Courses are identified by a subject abbreviation followed by a course number. 

ABA Applied Behavioral Analysis
ACCT Accounting
AES Applied Exercise Science
ALCI American Language and Culture Institute
ALNG Ancient Languages
ANIM Animation
ASL American Sign Language
AT Athletic Training
ATHL Athletics
BIOC Biochemistry
BIOL Biology
BIOT Biotechnology
BUSI Business Administration
CCSD College Counseling and Student Development
CHEM Chemistry
CHIN Chinese
CINE Cinematic Arts
CJ Criminal Justice
CMUS Commercial Music
COMM Communication Studies
CS Computer Science
DSGN Design
ECON Economics
EDCO Educational Counseling
EDL Educational Leadership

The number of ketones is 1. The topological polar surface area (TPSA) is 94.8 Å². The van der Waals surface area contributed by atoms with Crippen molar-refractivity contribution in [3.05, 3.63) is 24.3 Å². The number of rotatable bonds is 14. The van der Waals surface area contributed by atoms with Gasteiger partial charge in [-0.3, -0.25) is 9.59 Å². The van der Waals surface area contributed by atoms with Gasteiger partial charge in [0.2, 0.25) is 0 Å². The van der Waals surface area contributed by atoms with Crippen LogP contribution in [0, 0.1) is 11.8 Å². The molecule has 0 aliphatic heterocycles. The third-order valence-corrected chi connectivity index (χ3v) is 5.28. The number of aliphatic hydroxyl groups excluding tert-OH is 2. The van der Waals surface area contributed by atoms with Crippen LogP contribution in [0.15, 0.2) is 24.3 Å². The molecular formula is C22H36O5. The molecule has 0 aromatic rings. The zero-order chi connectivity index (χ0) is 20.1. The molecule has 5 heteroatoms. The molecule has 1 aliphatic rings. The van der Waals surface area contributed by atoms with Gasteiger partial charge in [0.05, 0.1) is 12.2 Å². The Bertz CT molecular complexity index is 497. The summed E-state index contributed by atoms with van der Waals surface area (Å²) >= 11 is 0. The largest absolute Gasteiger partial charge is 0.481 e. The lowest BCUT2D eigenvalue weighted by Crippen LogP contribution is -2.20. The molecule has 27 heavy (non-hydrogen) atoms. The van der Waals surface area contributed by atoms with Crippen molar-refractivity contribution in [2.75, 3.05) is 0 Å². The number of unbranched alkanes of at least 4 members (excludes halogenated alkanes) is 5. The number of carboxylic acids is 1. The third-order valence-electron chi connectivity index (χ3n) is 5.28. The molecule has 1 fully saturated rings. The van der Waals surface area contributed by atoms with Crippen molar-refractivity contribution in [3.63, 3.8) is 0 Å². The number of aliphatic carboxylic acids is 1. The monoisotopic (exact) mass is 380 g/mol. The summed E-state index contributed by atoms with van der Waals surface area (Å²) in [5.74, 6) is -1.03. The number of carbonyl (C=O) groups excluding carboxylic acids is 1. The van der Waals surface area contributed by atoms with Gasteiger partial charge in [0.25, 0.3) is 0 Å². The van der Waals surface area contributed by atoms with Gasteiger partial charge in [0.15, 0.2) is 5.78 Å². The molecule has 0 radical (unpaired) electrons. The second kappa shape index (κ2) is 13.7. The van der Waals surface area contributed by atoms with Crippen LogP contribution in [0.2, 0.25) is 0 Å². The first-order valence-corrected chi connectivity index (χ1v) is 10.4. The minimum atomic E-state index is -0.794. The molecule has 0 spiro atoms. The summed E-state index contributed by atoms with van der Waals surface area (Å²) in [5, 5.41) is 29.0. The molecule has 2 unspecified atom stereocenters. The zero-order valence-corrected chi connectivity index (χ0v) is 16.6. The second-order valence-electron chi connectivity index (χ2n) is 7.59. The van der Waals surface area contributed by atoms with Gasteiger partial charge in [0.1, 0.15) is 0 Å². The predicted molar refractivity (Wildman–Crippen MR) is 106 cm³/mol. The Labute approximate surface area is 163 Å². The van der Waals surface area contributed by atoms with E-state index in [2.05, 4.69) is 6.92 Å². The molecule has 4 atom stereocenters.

EDLS Education – Liberal Studies
EDPY Educational Psychology
EDTC Educational Technology
EDUC Education
ENGL English
ENGR Engineering
ENTR Entrepreneurship
ETHN Ethnic Studies
FFL Fitness for Life
FIN Finance
FREN French
GAME Gaming
GBBL Biblical Studies: Graduate
GDMN Doctoral Ministry
GE General Education
GERM German
GINS Graduate Integrative Studies
GLBL Global Studies
GMIN Graduate Ministry
GMUS Graduate Music
GNRS Graduate Nursing
GRAD Faculty Development
GRKB Greek (Biblical)
GRKC Greek (Classical)
GSPH Public Health
GTHE Graduate Theology
GURS Urban and Multicultural Programs
HEBB Hebrew (Biblical)
HED Higher Education
HEDL Higher Education Leadership
HIST History
HON Honors
HROD Human Resource and Organizational Development
HUM Humanities
IBUS International Business
JAPA Japanese
JOUR Journalism
KIN Kinesiology
LDRS Leadership Studies
LTN Latin
MATH Mathematics
MGMT Management
MHA Healthcare Administration
MIN Ministry
MINC Christian Ministries